Decide your time range from the list of six above. Build the game so that it takes both session count into meaningful consideration, and build it so that it’s a completely playable experience within that timeframe (it can be played again afterwards, but it will be a completely different experience, like in board games).

STEP ONE IS TO CHOSE YOUR TIME RANGE.

——————————

This year’s Ingredients are in two “packages”. Choose the package that you want to work with. Within that package, pick THREE of the ingredients listed. You must use these ingredients somehow in your game.

PACKAGE ONE:

GLASS
COMMITTEE
ANCIENT
EMOTION

PACKAGE TWO:
LAW
ACTOR
STEEL
TEAM

Again, simply choose one of the packages above, and from that package choose three ingredients.

Currently….I’ve got nothing. I guess I’ll need to stare at it all for a while and see if inspiration of some kind strikes, then decide if I have the time to both write a game by the end of March 19th and then also review and score 4-5 other entries in the two weeks after that (which is a new requirement this year).

March 7, 2006: 10:15 pm: Game systems

The more I learn about game theory and game design, the more I think that the Amber DRPG is really a giant pile of suck as a system. Good Amber games are good in spite of it, not because of it, and bad Amber games don’t get any sort of support that can help them be less bad. I know a lot of people who enjoy playing Amber, but I can’t remember any of them ever saying that some aspect of the ADRPG rules made their game better. No wonder so many Amber DRPG games seem to basically go freeform at some point after character generation.

I don’t know why this feels like a revelation, considering how long I’ve had nothing but bad things to say about the ADRPG.

: 8:18 pm: Game systems

Finally, a game about both drowning and falling!

Drowning and Falling

And it’s for charity (seriously)!

March 6, 2006: 9:42 pm: Game theory (or close enough)

This post is mainly a reminder to myself about the existence of Troy Costisick’s Power 19, which looks like it could be a pretty useful tool if I ever actually sit myself down and design a game. It’s certainly something that seems to be getting a lot of play both on The Forge and out in the diaspora.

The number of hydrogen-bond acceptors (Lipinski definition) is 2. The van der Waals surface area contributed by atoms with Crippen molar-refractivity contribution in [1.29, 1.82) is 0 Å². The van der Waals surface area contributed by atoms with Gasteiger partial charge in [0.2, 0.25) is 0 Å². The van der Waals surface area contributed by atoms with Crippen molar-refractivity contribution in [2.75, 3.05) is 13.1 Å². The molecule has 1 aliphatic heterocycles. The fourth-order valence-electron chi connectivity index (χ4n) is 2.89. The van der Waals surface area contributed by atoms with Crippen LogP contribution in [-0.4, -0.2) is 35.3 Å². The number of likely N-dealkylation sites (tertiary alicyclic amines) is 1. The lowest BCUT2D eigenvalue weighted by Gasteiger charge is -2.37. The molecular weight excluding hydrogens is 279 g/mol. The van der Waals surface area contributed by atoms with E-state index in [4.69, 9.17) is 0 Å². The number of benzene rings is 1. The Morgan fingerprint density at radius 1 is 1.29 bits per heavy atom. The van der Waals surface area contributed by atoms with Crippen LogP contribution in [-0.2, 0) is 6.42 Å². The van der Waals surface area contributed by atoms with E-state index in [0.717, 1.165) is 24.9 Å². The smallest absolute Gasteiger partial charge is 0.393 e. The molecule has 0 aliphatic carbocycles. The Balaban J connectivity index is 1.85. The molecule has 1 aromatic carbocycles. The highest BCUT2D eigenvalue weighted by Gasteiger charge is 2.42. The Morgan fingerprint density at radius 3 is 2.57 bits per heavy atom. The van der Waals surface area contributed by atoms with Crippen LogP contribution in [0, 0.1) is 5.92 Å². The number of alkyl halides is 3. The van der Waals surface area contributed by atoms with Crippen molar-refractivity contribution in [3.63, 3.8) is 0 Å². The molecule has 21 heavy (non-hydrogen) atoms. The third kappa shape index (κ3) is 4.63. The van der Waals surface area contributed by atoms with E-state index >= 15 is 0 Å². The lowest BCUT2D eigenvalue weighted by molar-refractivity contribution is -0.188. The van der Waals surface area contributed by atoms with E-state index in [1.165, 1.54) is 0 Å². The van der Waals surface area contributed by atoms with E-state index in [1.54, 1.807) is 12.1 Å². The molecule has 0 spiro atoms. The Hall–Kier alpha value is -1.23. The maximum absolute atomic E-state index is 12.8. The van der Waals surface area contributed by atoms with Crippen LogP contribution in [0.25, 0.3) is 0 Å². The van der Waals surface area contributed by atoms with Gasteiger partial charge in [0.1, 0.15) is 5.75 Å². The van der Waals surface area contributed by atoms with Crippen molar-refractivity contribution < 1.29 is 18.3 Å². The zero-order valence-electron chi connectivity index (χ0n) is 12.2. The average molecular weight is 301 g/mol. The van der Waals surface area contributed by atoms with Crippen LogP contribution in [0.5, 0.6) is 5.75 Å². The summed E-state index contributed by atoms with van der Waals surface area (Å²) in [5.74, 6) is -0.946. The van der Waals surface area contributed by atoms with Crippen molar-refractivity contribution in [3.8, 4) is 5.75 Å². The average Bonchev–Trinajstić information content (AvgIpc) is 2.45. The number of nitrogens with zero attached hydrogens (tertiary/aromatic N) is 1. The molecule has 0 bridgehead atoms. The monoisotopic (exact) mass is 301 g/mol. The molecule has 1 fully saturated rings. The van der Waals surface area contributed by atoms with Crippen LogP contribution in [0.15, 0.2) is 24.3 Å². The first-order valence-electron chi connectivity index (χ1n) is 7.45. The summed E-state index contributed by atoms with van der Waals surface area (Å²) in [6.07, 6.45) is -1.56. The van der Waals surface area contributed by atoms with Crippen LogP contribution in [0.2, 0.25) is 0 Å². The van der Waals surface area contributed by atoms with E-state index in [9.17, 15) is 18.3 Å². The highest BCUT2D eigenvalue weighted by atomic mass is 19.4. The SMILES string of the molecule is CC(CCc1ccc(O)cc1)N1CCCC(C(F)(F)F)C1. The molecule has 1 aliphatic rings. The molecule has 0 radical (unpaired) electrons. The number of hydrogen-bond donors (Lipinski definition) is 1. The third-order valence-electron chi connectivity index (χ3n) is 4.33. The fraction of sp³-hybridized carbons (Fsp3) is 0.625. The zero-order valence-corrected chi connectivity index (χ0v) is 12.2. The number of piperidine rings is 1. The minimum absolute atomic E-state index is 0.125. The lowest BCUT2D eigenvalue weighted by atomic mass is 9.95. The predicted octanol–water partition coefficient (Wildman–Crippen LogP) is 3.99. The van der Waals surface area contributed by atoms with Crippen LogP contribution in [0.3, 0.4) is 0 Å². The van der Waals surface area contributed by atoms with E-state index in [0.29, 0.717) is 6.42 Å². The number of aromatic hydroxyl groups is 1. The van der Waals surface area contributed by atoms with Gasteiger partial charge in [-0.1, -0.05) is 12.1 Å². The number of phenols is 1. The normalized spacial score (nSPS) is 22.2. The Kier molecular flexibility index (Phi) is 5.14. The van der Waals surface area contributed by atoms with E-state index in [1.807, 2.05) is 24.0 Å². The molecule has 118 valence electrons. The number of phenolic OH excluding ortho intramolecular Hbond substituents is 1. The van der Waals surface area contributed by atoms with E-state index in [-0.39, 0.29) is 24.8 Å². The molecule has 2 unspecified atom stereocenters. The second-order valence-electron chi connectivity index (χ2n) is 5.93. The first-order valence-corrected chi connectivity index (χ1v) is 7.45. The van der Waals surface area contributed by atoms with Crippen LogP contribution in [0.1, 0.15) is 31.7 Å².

1.) What is your game about?**
2.) What do the characters do?**
3.) What do the players (including the GM if there is one) do?**
4.) How does your setting (or lack thereof) reinforce what your game is about?
5.) How does the Character Creation of your game reinforce what your game is about?
6.) What types of behaviors/styles of play does your game reward (and punish if necessary)?
7.) How are behaviors and styles of play rewarded or punished in your game?
8.) How are the responsibilities of narration and credibility divided in your game?
9.) What does your game do to command the players’ attention, engagement, and participation? (i.e. What does the game do to make them care?)
10.) What are the resolution mechanics of your game like?
11.) How do the resolution mechanics reinforce what your game is about?
12.) Do characters in your game advance? If so, how?
13.) How does the character advancement (or lack thereof) reinforce what your game is about?
14.) What sort of product or effect do you want your game to produce in or for the players?
15.) What areas of your game receive extra attention and color? Why?
16.) Which part of your game are you most excited about or interested in? Why?
17.) Where does your game take the players that other games can’t, don’t, or won’t?
18.) What are your publishing goals for your game?
19.) Who is your target audience?

March 5, 2006: 10:30 pm: Cons

I’d meant to post about this when Matt first announced the final details, but hopefully this is a case of better late than never, since I haven’t seen it said anywhere that it’s too late to sign up.

The Forge Midwest Gathering is being held from Friday April 7 through Sunday April 9 at the Schaumburg Radisson in Schaumburg, IL (outside of Chicago). There’s more information in the official announcement, and in this Forge thread.

I’m not going to be making it out for this one, but I definitely would like to attend some future Forge gathering, either in the Midwest or, even better, here in the Northeast.